The Varsity is pure 20th-century Americana, and the menu remains classic drive-in, not straying far from burgers, dogs, fries, colas and shakes, and their famous fried pies. A few things have changed : There are five locations, and today’s original Varsity in the Downtown location reigns over two acres, accommodating 600 cars and 800 people inside—the better to serve the 30,000 Georgia Tech Yellowjacket fans who visit each game day.
Unless you’re a magician or you roll with Gob Bluth , you probably won’t get to see the Magic Castle restaurant, because it’s only for members of the Academy for Magic Arts and their guests—kind of like a Friar’s Club for magicians.
Housed in a castle-esque mansion dating to 1908, the restaurant serves entrees like strip steak and penne with rock shrimp paired with, naturally, magic shows. To gain entrance, diners say “open sesame” to a bookcase.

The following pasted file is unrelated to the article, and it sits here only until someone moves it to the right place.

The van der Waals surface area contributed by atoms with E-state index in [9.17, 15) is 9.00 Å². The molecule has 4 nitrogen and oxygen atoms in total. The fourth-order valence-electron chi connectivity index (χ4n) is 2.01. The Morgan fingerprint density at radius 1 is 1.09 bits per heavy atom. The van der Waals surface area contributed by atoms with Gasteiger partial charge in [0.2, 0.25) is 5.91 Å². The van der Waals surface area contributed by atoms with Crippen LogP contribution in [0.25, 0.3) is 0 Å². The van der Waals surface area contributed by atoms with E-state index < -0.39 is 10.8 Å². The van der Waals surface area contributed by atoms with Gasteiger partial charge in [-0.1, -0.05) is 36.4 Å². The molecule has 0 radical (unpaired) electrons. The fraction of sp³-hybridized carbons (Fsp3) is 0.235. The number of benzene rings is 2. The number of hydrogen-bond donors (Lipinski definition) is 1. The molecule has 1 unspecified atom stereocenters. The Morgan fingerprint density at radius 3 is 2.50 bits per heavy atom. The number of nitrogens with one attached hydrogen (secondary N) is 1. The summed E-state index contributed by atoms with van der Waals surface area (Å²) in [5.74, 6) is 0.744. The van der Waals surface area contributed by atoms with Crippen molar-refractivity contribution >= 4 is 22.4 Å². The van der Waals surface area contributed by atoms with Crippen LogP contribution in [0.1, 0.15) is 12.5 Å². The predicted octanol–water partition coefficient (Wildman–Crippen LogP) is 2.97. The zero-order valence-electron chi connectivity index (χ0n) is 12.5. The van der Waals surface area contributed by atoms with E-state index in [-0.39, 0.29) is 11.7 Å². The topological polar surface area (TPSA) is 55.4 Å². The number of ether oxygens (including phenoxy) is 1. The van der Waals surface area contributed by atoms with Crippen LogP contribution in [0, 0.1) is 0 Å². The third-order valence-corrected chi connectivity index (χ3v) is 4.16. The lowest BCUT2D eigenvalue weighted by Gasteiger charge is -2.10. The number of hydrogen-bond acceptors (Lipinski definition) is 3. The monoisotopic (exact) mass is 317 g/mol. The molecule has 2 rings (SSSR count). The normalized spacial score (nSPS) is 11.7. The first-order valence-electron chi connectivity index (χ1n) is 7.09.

The Cave is the nation’s only restaurant located in (you guessed it) a cave, serving American steakhouse/seafood and Italian fare. The space may not get much natural light, but it has waterfalls, fish ponds, and even a view of the Gasconade River.
The space began as a natural cave that served as a dance hall in the 1920s, situated three stories up on a limestone bluff at a campground (visitors can still rent the cabins). Back then it was not spacious enough for 225 to dine, as it is today; the rest was carved and blasted out over the course of four years.
Location: San Francisco and Los Angeles, California, and international locations
Price: four-course meal $65 – 80